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The Fiori is published in a rather innovative vesture. As in other important antholo- gies of versets for the Ordinarium Missae, this collection finds room for a repertory conceived to accompany the three masses most employed in the era. However, Fre- scobaldi only gives the versets of the Kyrie. Along with these, we find toccate, canzoni, ricercari and capricci: musical genres that in that era were generally published in indivi- dual monothematic collections.

The Fiori represents an “exemplary” collection. The dedication to Pope Urban VIII appears to be much more than required homage: it is symptomatic of the support of the liturgical policy promoted by the Pope. The main aim of the Frescobaldi col- lection is in fact to supply a “high” model of style and form for the organ repertory used in liturgy. The success achieved was rapid and lasting: both in Italy and in France, it represents one of the most used didactic repertoires, still in use down to our times.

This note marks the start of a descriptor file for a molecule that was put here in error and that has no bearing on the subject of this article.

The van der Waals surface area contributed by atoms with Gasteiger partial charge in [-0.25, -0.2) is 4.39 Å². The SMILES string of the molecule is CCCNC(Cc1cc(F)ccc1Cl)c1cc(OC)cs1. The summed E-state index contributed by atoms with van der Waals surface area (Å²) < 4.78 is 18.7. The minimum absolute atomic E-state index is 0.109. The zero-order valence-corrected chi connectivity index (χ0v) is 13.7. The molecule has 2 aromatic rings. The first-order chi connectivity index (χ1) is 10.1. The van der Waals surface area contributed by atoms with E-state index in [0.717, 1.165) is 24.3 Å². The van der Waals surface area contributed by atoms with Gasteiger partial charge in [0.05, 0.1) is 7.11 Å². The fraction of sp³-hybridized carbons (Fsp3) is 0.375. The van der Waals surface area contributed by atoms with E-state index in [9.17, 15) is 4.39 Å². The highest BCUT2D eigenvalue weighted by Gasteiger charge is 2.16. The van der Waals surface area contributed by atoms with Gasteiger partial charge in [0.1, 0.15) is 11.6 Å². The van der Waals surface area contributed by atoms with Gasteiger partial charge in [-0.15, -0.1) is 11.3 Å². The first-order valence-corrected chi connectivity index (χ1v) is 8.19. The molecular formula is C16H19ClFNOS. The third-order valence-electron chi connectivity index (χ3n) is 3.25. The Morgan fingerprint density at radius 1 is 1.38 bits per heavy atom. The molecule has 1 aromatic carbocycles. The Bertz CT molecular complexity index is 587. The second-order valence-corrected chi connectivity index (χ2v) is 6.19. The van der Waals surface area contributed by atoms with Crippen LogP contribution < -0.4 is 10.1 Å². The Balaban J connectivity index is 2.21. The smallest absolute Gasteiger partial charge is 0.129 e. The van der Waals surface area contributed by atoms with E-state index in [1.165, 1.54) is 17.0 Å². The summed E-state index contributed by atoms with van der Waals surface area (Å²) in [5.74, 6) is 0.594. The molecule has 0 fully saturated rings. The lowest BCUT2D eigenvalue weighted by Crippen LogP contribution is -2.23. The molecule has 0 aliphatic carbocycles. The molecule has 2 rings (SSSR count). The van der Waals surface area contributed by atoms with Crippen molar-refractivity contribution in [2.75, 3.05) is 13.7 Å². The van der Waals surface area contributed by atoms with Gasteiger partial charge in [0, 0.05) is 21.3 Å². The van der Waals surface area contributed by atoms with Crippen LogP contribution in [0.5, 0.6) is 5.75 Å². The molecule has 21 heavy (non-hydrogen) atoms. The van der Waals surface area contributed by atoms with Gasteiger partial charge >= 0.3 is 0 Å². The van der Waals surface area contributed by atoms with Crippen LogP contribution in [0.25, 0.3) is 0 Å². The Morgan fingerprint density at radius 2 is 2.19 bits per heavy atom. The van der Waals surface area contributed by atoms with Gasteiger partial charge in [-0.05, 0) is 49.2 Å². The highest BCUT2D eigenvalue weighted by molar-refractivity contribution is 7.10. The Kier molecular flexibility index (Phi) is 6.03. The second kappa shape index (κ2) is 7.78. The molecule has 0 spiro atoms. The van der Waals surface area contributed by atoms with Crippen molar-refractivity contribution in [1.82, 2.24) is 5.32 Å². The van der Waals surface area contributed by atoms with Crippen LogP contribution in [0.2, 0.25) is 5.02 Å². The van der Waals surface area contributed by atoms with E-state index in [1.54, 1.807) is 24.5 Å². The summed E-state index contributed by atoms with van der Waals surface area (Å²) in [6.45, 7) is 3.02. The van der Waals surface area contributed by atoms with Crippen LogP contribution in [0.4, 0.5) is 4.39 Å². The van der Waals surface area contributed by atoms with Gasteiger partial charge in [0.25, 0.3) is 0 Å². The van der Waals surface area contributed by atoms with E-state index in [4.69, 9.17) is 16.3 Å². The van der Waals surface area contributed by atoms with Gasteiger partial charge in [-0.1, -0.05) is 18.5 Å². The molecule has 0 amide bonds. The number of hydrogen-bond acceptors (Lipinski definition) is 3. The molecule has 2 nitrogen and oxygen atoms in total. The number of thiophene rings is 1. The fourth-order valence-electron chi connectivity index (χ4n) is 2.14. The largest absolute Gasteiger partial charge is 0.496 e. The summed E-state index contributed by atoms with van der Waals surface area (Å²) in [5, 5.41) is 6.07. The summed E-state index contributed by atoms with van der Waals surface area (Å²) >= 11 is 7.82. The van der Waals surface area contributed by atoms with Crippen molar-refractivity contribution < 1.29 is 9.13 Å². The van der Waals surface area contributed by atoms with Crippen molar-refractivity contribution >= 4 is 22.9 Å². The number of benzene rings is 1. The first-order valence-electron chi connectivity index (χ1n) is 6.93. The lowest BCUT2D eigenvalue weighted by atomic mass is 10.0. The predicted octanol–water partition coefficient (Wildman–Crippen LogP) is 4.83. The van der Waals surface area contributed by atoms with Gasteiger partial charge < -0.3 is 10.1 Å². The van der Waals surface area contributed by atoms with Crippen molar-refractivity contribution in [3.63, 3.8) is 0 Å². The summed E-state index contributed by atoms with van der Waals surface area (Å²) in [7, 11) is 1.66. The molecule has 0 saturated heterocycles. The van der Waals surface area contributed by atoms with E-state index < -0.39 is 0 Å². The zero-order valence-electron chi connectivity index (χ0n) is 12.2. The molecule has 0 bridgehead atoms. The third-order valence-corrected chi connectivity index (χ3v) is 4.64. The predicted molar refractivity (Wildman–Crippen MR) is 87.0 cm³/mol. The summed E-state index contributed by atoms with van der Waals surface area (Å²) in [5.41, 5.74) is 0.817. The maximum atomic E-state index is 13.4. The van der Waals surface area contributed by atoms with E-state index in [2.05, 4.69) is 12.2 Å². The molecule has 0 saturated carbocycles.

Maurizio Croci

at the Marco Fratti Organ (2008) of the Holy-Trinity Basilica in Bern

Ensemble Stirps Jesse

“(…) Croci has Frescobaldi in his blood and the colours he creates from the 15-stop 1-manual organ are beautiful.” David Ponsford, Choir&Organ 2011 (5 stars Choir & Organ)

“Croci’s performance is all about clarification of complex detail. He plays a marvelous small modern organ in Bern, Switzerland, modeled on Italian Renaissance instruments.” James Manheim, Allmusic.com

“Trasparente e quasi arcangiolesca, questa interpretazione del varesino Croci (…). Il suo gusto straordinario, la sua percezione della misura (umana) e la capacità di lasciarsi affascinare e, di contro, trasmettere la fascinazione a coloro che tendono l’orecchio.” Davide Ielmini, Varese7Press 2011

The Fiori Musicali of Girolamo Frescobaldi, published in 1635, contains an anthology of organ compositions for liturgical use. With the Council of Trent, the presence of the organ within liturgy had become obligatory: in particular, the practice of the alternatim for the parts of the Ordinarium Missae (Kyrie, Gloria, Sanctus and Agnus Dei) – brief organ interventions (versets) alternating with the “Gregorian” chant – and the use of free pieces to replace some parts of the Proprium Missae (in the place of the Introito, after the Epistola, at the Offertorio, for the Communio).

Year2011AuthorMaurizio CrociLabelStradivariusShare